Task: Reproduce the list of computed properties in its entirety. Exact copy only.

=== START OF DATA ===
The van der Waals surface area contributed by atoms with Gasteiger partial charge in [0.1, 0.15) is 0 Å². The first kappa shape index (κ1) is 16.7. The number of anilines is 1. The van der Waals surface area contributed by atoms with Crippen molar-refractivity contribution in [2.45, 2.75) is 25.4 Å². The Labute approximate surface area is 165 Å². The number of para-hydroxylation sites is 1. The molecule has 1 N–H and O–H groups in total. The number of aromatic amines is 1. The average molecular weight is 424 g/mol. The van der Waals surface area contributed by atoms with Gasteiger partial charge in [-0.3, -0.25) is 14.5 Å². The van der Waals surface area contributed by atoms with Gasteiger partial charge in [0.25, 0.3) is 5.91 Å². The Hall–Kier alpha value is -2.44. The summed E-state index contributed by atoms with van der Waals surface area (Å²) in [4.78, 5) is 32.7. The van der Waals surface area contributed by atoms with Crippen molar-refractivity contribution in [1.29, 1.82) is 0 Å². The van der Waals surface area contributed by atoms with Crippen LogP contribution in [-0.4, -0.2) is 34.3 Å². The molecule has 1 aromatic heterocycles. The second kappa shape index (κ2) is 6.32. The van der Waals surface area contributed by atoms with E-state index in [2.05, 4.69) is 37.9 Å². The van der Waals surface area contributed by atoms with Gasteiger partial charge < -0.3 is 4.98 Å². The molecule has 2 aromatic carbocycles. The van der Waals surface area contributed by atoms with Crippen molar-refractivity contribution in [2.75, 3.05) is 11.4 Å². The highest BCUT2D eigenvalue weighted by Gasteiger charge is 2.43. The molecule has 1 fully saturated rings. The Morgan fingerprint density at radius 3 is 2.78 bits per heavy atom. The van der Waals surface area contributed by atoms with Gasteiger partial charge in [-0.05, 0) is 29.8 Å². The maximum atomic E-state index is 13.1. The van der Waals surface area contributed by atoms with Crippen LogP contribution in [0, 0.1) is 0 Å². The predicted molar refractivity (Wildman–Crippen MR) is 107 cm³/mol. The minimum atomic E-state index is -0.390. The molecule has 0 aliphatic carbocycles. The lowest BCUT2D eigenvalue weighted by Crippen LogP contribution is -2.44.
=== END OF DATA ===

The van der Waals surface area contributed by atoms with Gasteiger partial charge in [0.1, 0.15) is 0 Å². The first kappa shape index (κ1) is 16.7. The number of anilines is 1. The van der Waals surface area contributed by atoms with Crippen molar-refractivity contribution in [2.45, 2.75) is 25.4 Å². The Labute approximate surface area is 165 Å². The number of para-hydroxylation sites is 1. The molecule has 1 N–H and O–H groups in total. The number of aromatic amines is 1. The average molecular weight is 424 g/mol. The van der Waals surface area contributed by atoms with Gasteiger partial charge in [-0.3, -0.25) is 14.5 Å². The van der Waals surface area contributed by atoms with Gasteiger partial charge in [0.25, 0.3) is 5.91 Å². The Hall–Kier alpha value is -2.44. The summed E-state index contributed by atoms with van der Waals surface area (Å²) in [4.78, 5) is 32.7. The van der Waals surface area contributed by atoms with Crippen molar-refractivity contribution in [1.29, 1.82) is 0 Å². The van der Waals surface area contributed by atoms with Crippen LogP contribution in [-0.4, -0.2) is 34.3 Å². The molecule has 1 aromatic heterocycles. The second kappa shape index (κ2) is 6.32. The van der Waals surface area contributed by atoms with E-state index in [2.05, 4.69) is 37.9 Å². The van der Waals surface area contributed by atoms with Gasteiger partial charge < -0.3 is 4.98 Å². The molecule has 2 aromatic carbocycles. The van der Waals surface area contributed by atoms with Crippen molar-refractivity contribution in [2.75, 3.05) is 11.4 Å². The highest BCUT2D eigenvalue weighted by Gasteiger charge is 2.43. The molecule has 1 fully saturated rings. The Morgan fingerprint density at radius 3 is 2.78 bits per heavy atom. The van der Waals surface area contributed by atoms with Gasteiger partial charge in [-0.05, 0) is 29.8 Å². The maximum atomic E-state index is 13.1. The van der Waals surface area contributed by atoms with Crippen LogP contribution in [0, 0.1) is 0 Å². The predicted molar refractivity (Wildman–Crippen MR) is 107 cm³/mol. The minimum atomic E-state index is -0.390. The molecule has 0 aliphatic carbocycles. The lowest BCUT2D eigenvalue weighted by Crippen LogP contribution is -2.44.